In Canada work on naturalization in urban spaces by municipalities is still nascent. As we actively considered what iterations and learning to explore, we secure a small amount of money to participate in a study undertaken by the Transportation Association of Canada with other governments to publish a compendium of practices. This “roadside ecology” practice study includes alternative vegetation maintenance regimes for urban roads and highways, recognizing that there has been a surge of interest and activity across the world in this general area and in enhanced pollinator habitat in particular. Our participation will also provide an opportunity for other governments to learn from our work and for us to learn theirs.
Given the state of our City budget, service reviews were being undertaken and in July I worked with the mayor to secure the authorization for our internal consulting group, Corporate Initiatives, to perform a financial review of our roadside maintenance service.
This financially-driven analysis was presented during our annual budget process, which wrapped up last week. Forcing the conversation from a budget-driven perspective really helped uncover new information. Trying for a reduction in service forces (often uncomfortable) discussions that look at the real value of the service to citizens. By looking at value to citizens, there’s a real opportunity to redefine the objectives of our maintenance practices. Should planting and maintaining turf grass on roadsides that no one ever uses really be our priority? Or can The City permanently reduce this budget by naturalizing these spaces and reap other ecological benefits at the same time?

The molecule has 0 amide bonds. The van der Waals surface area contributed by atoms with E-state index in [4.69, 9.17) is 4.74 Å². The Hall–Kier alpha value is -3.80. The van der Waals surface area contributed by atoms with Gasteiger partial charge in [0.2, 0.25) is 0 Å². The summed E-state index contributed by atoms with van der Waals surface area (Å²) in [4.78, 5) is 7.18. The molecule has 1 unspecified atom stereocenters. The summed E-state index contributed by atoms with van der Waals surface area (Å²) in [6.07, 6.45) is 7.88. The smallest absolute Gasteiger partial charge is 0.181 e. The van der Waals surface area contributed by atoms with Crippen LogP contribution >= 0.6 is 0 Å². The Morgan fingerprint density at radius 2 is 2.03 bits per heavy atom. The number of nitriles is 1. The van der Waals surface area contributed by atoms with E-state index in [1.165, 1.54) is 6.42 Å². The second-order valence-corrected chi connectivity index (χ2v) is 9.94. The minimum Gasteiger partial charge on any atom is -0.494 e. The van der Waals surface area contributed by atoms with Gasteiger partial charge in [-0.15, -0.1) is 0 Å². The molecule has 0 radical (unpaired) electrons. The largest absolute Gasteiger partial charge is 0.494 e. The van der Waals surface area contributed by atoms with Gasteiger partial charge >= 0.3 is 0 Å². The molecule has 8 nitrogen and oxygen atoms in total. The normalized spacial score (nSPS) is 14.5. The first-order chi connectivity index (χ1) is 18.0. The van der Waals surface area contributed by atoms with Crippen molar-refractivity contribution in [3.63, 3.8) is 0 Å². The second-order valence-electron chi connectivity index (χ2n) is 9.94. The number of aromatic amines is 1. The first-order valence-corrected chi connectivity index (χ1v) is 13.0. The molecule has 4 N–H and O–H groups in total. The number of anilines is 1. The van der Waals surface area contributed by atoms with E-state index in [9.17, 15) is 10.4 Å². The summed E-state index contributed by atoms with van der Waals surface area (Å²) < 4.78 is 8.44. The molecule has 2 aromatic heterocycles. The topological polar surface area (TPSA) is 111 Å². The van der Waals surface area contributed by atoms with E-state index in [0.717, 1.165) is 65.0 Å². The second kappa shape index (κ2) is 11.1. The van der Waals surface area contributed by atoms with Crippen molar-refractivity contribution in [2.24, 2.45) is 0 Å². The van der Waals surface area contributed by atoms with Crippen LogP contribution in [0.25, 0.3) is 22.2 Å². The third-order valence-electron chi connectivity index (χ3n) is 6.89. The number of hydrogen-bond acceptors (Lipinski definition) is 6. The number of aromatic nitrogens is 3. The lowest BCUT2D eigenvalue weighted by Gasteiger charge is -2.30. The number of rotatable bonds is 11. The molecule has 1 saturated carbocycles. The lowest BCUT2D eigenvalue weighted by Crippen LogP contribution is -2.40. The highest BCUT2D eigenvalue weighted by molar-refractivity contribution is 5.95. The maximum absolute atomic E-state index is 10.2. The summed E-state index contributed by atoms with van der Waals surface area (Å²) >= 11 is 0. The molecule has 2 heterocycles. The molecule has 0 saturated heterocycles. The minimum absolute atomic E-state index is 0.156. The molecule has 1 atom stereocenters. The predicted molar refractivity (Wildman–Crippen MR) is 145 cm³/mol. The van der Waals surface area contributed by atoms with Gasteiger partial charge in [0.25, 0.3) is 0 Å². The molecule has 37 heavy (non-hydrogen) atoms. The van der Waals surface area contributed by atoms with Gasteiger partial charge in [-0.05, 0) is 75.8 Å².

As of today the second question remains unanswered. However, I used the momentum created by the service review to propose additional authorization space for further large scale iterations to answer exactly this and other questions. Council approved a motion arising I prepared at budget directing City administration to prepare a proposal to fund this work through our Council Innovation Fund. In January, we will be seek $800,000 to naturalize 40 hectares of road rights-of-way across the city. This is no small number. Forty hectares is equivalent of 5 percent of the target identified in the City’s strategic biodiversity plan, to “restore 20 percent of Calgary’s current open space to support of the conservation of biodiversity” by 2025.
The City will carefully evaluate the financial costs of naturalizing these areas over a two-year period in order to inform how to expand the program, by proving if, where, and how naturalization projects can lead to permanent reductions in our operating budget through reductions in maintenance. Specifically, we will detail the expenditures, operational cost savings, planting success rates, non-monetary environmental benefits, public perceptions of the resulting landscaping, and other relevant facts and evidence necessary to evaluate the implementation.
The service review included a recommendation to consider expanding the scope of the review of turf maintenance practices beyond roadways to include the City’s 4,273 hectares of land. The next stage of our work will validate the business case to do just that. Even in the midst of a budget crisis, if we can demonstrate the direct financial benefits of naturalization, I am confident that we will exceed our biodiversity targets, save much more habitat for a few more native bees, and that other governments will learn from our experiences.
My IPP community of practice gives me hope and confidence that we have the right people working in government because I’ve witnessed firsthand how their passion is greater than the problems they seek to solve.